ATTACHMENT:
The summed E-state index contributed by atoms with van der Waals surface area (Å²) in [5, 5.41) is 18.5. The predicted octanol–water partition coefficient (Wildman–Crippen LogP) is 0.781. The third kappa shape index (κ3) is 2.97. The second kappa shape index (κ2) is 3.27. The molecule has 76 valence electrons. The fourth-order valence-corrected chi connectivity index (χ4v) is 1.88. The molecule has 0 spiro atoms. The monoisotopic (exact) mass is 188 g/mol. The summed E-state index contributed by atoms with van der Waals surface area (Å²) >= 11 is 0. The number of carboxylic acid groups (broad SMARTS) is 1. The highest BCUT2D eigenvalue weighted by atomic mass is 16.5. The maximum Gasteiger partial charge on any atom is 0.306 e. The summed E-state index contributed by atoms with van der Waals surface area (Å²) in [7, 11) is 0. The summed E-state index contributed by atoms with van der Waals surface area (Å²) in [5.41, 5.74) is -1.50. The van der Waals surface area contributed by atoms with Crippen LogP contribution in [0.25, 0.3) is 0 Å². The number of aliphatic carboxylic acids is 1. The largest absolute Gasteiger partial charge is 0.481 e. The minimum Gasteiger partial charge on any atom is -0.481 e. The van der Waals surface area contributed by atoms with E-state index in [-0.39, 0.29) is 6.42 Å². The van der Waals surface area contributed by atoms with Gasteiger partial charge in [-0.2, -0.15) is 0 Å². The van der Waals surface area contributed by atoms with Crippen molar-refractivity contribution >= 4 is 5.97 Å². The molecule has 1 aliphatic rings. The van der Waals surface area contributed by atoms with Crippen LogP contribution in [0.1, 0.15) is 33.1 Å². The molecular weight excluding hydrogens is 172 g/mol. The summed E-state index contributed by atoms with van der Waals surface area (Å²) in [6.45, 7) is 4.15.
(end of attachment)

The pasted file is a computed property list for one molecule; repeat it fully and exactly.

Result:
The summed E-state index contributed by atoms with van der Waals surface area (Å²) in [5, 5.41) is 18.5. The predicted octanol–water partition coefficient (Wildman–Crippen LogP) is 0.781. The third kappa shape index (κ3) is 2.97. The second kappa shape index (κ2) is 3.27. The molecule has 76 valence electrons. The fourth-order valence-corrected chi connectivity index (χ4v) is 1.88. The molecule has 0 spiro atoms. The monoisotopic (exact) mass is 188 g/mol. The summed E-state index contributed by atoms with van der Waals surface area (Å²) >= 11 is 0. The number of carboxylic acid groups (broad SMARTS) is 1. The highest BCUT2D eigenvalue weighted by atomic mass is 16.5. The maximum Gasteiger partial charge on any atom is 0.306 e. The summed E-state index contributed by atoms with van der Waals surface area (Å²) in [7, 11) is 0. The summed E-state index contributed by atoms with van der Waals surface area (Å²) in [5.41, 5.74) is -1.50. The van der Waals surface area contributed by atoms with Crippen LogP contribution in [0.25, 0.3) is 0 Å². The number of aliphatic carboxylic acids is 1. The largest absolute Gasteiger partial charge is 0.481 e. The minimum Gasteiger partial charge on any atom is -0.481 e. The van der Waals surface area contributed by atoms with E-state index in [-0.39, 0.29) is 6.42 Å². The van der Waals surface area contributed by atoms with Gasteiger partial charge in [-0.2, -0.15) is 0 Å². The van der Waals surface area contributed by atoms with Crippen molar-refractivity contribution >= 4 is 5.97 Å². The molecule has 1 aliphatic rings. The van der Waals surface area contributed by atoms with Crippen LogP contribution in [0.1, 0.15) is 33.1 Å². The molecular weight excluding hydrogens is 172 g/mol. The summed E-state index contributed by atoms with van der Waals surface area (Å²) in [6.45, 7) is 4.15.